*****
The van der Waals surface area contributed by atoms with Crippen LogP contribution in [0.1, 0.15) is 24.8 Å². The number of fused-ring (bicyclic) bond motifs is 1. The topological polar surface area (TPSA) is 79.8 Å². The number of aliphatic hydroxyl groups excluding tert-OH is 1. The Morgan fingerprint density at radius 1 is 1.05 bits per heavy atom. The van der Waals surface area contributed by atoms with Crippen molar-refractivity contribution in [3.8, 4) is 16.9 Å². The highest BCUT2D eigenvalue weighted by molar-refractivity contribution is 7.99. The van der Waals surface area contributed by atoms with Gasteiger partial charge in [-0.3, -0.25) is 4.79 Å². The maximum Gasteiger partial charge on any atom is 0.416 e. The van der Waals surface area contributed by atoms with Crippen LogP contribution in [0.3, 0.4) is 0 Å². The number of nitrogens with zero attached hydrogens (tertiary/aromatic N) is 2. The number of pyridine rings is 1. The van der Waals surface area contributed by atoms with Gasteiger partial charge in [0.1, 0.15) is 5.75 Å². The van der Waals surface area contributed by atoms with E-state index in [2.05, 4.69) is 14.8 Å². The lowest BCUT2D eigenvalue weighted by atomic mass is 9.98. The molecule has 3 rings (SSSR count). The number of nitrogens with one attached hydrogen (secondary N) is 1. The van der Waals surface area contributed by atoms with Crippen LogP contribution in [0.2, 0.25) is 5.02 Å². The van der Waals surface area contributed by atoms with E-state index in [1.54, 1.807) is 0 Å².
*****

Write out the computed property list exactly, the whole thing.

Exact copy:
The van der Waals surface area contributed by atoms with Crippen LogP contribution in [0.1, 0.15) is 24.8 Å². The number of fused-ring (bicyclic) bond motifs is 1. The topological polar surface area (TPSA) is 79.8 Å². The number of aliphatic hydroxyl groups excluding tert-OH is 1. The Morgan fingerprint density at radius 1 is 1.05 bits per heavy atom. The van der Waals surface area contributed by atoms with Crippen molar-refractivity contribution in [3.8, 4) is 16.9 Å². The highest BCUT2D eigenvalue weighted by molar-refractivity contribution is 7.99. The van der Waals surface area contributed by atoms with Gasteiger partial charge in [-0.3, -0.25) is 4.79 Å². The maximum Gasteiger partial charge on any atom is 0.416 e. The van der Waals surface area contributed by atoms with Crippen LogP contribution in [0.3, 0.4) is 0 Å². The number of nitrogens with zero attached hydrogens (tertiary/aromatic N) is 2. The number of pyridine rings is 1. The van der Waals surface area contributed by atoms with Gasteiger partial charge in [0.1, 0.15) is 5.75 Å². The van der Waals surface area contributed by atoms with E-state index in [2.05, 4.69) is 14.8 Å². The lowest BCUT2D eigenvalue weighted by atomic mass is 9.98. The molecule has 3 rings (SSSR count). The number of nitrogens with one attached hydrogen (secondary N) is 1. The van der Waals surface area contributed by atoms with Crippen LogP contribution in [0.2, 0.25) is 5.02 Å². The van der Waals surface area contributed by atoms with E-state index in [1.54, 1.807) is 0 Å².